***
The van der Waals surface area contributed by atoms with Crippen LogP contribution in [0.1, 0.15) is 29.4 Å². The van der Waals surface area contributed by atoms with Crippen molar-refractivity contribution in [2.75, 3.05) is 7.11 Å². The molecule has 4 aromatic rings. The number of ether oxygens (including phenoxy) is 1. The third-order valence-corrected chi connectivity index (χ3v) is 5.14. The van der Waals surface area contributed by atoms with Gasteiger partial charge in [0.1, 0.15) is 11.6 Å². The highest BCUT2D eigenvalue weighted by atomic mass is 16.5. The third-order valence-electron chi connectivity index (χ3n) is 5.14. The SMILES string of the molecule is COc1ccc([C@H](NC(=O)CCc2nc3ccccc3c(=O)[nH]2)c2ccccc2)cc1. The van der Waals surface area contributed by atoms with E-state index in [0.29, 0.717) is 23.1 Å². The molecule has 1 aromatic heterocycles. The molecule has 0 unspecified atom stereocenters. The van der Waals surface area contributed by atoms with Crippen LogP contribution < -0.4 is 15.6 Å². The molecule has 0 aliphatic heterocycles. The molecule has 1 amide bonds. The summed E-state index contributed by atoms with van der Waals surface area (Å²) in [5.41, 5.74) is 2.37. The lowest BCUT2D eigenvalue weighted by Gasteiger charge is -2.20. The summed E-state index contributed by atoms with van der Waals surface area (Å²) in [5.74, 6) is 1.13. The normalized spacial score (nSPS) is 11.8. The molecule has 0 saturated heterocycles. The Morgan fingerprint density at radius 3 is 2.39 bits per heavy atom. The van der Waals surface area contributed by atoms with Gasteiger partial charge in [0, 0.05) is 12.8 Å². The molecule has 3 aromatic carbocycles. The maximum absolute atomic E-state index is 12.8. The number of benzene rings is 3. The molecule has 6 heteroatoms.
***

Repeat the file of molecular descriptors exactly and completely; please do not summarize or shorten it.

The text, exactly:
The van der Waals surface area contributed by atoms with Crippen LogP contribution in [0.1, 0.15) is 29.4 Å². The van der Waals surface area contributed by atoms with Crippen molar-refractivity contribution in [2.75, 3.05) is 7.11 Å². The molecule has 4 aromatic rings. The number of ether oxygens (including phenoxy) is 1. The third-order valence-corrected chi connectivity index (χ3v) is 5.14. The van der Waals surface area contributed by atoms with Gasteiger partial charge in [0.1, 0.15) is 11.6 Å². The highest BCUT2D eigenvalue weighted by atomic mass is 16.5. The third-order valence-electron chi connectivity index (χ3n) is 5.14. The SMILES string of the molecule is COc1ccc([C@H](NC(=O)CCc2nc3ccccc3c(=O)[nH]2)c2ccccc2)cc1. The van der Waals surface area contributed by atoms with E-state index in [0.29, 0.717) is 23.1 Å². The molecule has 1 aromatic heterocycles. The molecule has 0 unspecified atom stereocenters. The van der Waals surface area contributed by atoms with Crippen LogP contribution < -0.4 is 15.6 Å². The molecule has 0 aliphatic heterocycles. The molecule has 1 amide bonds. The summed E-state index contributed by atoms with van der Waals surface area (Å²) in [5.41, 5.74) is 2.37. The lowest BCUT2D eigenvalue weighted by Gasteiger charge is -2.20. The summed E-state index contributed by atoms with van der Waals surface area (Å²) in [5.74, 6) is 1.13. The normalized spacial score (nSPS) is 11.8. The molecule has 0 saturated heterocycles. The Morgan fingerprint density at radius 3 is 2.39 bits per heavy atom. The van der Waals surface area contributed by atoms with Gasteiger partial charge in [0, 0.05) is 12.8 Å². The molecule has 3 aromatic carbocycles. The maximum absolute atomic E-state index is 12.8. The number of benzene rings is 3. The molecule has 6 heteroatoms.